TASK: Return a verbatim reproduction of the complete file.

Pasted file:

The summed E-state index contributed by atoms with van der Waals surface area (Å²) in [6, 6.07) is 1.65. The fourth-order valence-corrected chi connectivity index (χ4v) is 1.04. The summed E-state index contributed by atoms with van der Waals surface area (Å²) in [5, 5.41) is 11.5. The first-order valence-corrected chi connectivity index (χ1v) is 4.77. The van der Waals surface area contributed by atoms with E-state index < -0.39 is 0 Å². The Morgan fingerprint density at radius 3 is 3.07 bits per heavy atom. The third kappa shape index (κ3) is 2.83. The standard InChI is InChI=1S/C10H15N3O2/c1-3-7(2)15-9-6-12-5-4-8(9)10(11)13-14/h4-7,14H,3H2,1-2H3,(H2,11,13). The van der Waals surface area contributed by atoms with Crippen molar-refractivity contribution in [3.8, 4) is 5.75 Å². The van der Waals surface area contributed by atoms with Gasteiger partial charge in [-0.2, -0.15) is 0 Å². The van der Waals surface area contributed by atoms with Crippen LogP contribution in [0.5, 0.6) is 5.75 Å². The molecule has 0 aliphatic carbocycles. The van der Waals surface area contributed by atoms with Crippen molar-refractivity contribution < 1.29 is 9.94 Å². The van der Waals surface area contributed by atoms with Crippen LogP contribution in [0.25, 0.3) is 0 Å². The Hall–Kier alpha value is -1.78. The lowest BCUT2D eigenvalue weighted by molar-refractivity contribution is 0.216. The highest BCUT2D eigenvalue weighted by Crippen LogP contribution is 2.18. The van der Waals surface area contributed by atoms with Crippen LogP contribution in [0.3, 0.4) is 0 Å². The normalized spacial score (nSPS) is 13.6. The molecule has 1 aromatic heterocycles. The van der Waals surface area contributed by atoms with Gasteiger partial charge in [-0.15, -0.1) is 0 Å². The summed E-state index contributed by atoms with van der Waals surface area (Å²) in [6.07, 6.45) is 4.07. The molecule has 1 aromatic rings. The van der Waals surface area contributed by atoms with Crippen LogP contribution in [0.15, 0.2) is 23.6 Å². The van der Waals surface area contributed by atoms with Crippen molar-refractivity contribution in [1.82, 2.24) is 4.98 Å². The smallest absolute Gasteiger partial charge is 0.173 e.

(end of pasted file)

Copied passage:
The summed E-state index contributed by atoms with van der Waals surface area (Å²) in [6, 6.07) is 1.65. The fourth-order valence-corrected chi connectivity index (χ4v) is 1.04. The summed E-state index contributed by atoms with van der Waals surface area (Å²) in [5, 5.41) is 11.5. The first-order valence-corrected chi connectivity index (χ1v) is 4.77. The van der Waals surface area contributed by atoms with E-state index < -0.39 is 0 Å². The Morgan fingerprint density at radius 3 is 3.07 bits per heavy atom. The third kappa shape index (κ3) is 2.83. The standard InChI is InChI=1S/C10H15N3O2/c1-3-7(2)15-9-6-12-5-4-8(9)10(11)13-14/h4-7,14H,3H2,1-2H3,(H2,11,13). The van der Waals surface area contributed by atoms with Crippen molar-refractivity contribution in [3.8, 4) is 5.75 Å². The van der Waals surface area contributed by atoms with Gasteiger partial charge in [-0.2, -0.15) is 0 Å². The van der Waals surface area contributed by atoms with Crippen LogP contribution in [0.5, 0.6) is 5.75 Å². The molecule has 0 aliphatic carbocycles. The van der Waals surface area contributed by atoms with Crippen molar-refractivity contribution < 1.29 is 9.94 Å². The van der Waals surface area contributed by atoms with Crippen LogP contribution in [0.25, 0.3) is 0 Å². The Hall–Kier alpha value is -1.78. The lowest BCUT2D eigenvalue weighted by molar-refractivity contribution is 0.216. The highest BCUT2D eigenvalue weighted by Crippen LogP contribution is 2.18. The van der Waals surface area contributed by atoms with Crippen LogP contribution in [0.3, 0.4) is 0 Å². The normalized spacial score (nSPS) is 13.6. The molecule has 1 aromatic heterocycles. The van der Waals surface area contributed by atoms with Gasteiger partial charge in [-0.15, -0.1) is 0 Å². The summed E-state index contributed by atoms with van der Waals surface area (Å²) in [6.07, 6.45) is 4.07. The molecule has 1 aromatic rings. The van der Waals surface area contributed by atoms with Crippen LogP contribution in [0.15, 0.2) is 23.6 Å². The van der Waals surface area contributed by atoms with Crippen molar-refractivity contribution in [1.82, 2.24) is 4.98 Å². The smallest absolute Gasteiger partial charge is 0.173 e.